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Paoli History

Paoli takes its name from an early inn, first licensed in 1769, which stood about where the Paoli Post Office is now located.

The first innkeeper was Joshua Evans who was the son of William Evans, a Welshman who in 1719 bought 500 acres of land in Tredyffrin Township from the Penn family.

The story of naming the inn is quite interesting. The Hibernian Society, forerunner of the Society of the Friendly Sons of St. Patrick, was having a gathering of the clan one evening at Evans new inn to celebrate St. Patrick’s Day. After a big dinner of roast duck and venison had been consumed, the toasting began. When everyone from the King to the tavern dog had been duly toasted and the candles were flickering and going out, someone raised the 45th toast in honor of General Paoli [a Corsican freedom-fighter]. All who could still stand got up and drained their tankards of "royal cider" in one last cheer. Evans was so carried away with this enthusiasm that he decided then and there to name his house "The General Paoli." Soon afterwards, the "General" was dropped from the name, and the inn became better known simply as "The Paoli."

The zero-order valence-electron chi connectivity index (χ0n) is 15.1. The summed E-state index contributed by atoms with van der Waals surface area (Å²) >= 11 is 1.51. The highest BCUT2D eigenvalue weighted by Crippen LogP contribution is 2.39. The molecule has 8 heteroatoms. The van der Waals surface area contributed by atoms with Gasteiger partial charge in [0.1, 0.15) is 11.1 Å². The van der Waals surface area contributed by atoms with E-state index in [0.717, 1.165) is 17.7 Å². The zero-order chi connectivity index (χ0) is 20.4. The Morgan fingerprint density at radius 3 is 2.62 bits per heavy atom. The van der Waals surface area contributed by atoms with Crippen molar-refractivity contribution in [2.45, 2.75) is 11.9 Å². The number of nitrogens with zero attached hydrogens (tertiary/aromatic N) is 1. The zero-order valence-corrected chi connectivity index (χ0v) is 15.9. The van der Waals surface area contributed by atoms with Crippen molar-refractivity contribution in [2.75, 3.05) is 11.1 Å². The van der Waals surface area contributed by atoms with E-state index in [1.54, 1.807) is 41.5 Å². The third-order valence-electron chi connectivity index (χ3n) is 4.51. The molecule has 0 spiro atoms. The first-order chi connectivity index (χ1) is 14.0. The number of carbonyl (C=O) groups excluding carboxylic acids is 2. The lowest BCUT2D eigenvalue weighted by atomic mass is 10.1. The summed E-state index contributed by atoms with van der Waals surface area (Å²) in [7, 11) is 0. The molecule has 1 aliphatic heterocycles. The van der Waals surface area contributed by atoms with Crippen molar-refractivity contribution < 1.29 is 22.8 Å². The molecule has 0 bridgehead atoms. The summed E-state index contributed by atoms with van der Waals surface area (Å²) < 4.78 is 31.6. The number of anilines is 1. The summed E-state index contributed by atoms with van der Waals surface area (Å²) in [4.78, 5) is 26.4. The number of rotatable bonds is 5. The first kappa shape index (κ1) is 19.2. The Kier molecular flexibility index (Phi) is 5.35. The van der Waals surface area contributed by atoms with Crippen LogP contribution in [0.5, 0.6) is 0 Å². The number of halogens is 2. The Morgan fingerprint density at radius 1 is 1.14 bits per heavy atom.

The Paoli Inn prospered and grew in the early 1800s and became an important stop on a number of stage coach lines running between Philadelphia and Harrisburg and the west, and for local stage lines to West Chester and other nearby communities.

After the Civil War, the inn was remodeled and converted into a summer resort and boarding house for prominent Philadelphia families seeking to escape the city’s summer heat.

This venture was not particularly successful and in 1881 the inn was sold and stood vacant until 1899, when it was destroyed by fire.

Information excerpted from an article titled "The Paoli Inn" by Bob Goshorn which appeared in the Great Valley News in February 1988.

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